“While some traditional security measures in place today do have a significant impact in terms of decreasing crime or preventing theft, video analytics gives security officers a technological edge that no surveillance camera alone can provide. If implemented correctly, with a well-trained operator and officer on the ground as response, the combination can bring significant cost savings and enhanced risk management to the client.

“However, as our market is still recovering, a well-prepared implementation plan staggered over a period of time needs to be presented, combined with the risk assessment view in order to assist the financial discussion.”

Kane says clients are sweating their surveillance assets for longer, and “while there is interest in video analytics, we do not see any ground-breaking advances in the basic functionality over the past few years. It’s more about the initial scoping and design of the solution and understanding what the clients really need.”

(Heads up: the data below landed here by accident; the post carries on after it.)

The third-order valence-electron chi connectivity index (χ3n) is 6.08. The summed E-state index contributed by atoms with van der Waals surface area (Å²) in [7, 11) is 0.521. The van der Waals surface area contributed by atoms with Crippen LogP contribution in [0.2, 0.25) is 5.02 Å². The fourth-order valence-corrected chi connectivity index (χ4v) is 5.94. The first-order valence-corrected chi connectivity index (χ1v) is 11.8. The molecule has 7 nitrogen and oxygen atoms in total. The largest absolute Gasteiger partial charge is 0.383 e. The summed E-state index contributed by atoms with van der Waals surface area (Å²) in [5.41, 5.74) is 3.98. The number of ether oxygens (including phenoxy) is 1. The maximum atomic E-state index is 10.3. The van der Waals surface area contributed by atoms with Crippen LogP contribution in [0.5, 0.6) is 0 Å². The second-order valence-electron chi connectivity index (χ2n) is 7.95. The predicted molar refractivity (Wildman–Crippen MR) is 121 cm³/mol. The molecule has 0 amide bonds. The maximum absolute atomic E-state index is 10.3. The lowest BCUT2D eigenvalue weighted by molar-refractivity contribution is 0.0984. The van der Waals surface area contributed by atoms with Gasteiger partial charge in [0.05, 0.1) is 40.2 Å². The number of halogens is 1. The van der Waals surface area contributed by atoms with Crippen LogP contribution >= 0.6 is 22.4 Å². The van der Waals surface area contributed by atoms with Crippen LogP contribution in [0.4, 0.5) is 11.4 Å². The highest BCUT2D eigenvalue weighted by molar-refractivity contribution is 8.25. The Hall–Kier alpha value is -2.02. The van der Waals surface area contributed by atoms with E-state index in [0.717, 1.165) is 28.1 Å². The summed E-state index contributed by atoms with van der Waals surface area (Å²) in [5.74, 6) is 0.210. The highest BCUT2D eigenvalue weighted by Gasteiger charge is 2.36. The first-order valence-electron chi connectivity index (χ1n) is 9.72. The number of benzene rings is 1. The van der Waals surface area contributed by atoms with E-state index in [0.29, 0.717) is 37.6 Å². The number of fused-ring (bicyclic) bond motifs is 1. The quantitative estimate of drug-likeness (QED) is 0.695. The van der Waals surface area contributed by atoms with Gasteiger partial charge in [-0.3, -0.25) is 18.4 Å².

At the same time, Schneeberger says he sees the “beginnings of a move in smaller projects to leverage their surveillance investment to do more by looking at AI analytics”. To this Monk adds, “Additionally, clients are becoming more knowledgeable with regards to AI and the benefits to their operations, not only from a security point of view, but the camera is now a tool for edge AI. This is turning reasonably reactive systems into proactive systems as we add edge intelligence.”

Changing to a services model?

Following the lead from the ICT market, there are many options in the security industry to change the SI business model to a service-based process. Instead of large projects with irregular paydays, some customers want to pay all-inclusive set monthly fees over the duration of the contract to allow them to budget security as an operational expense.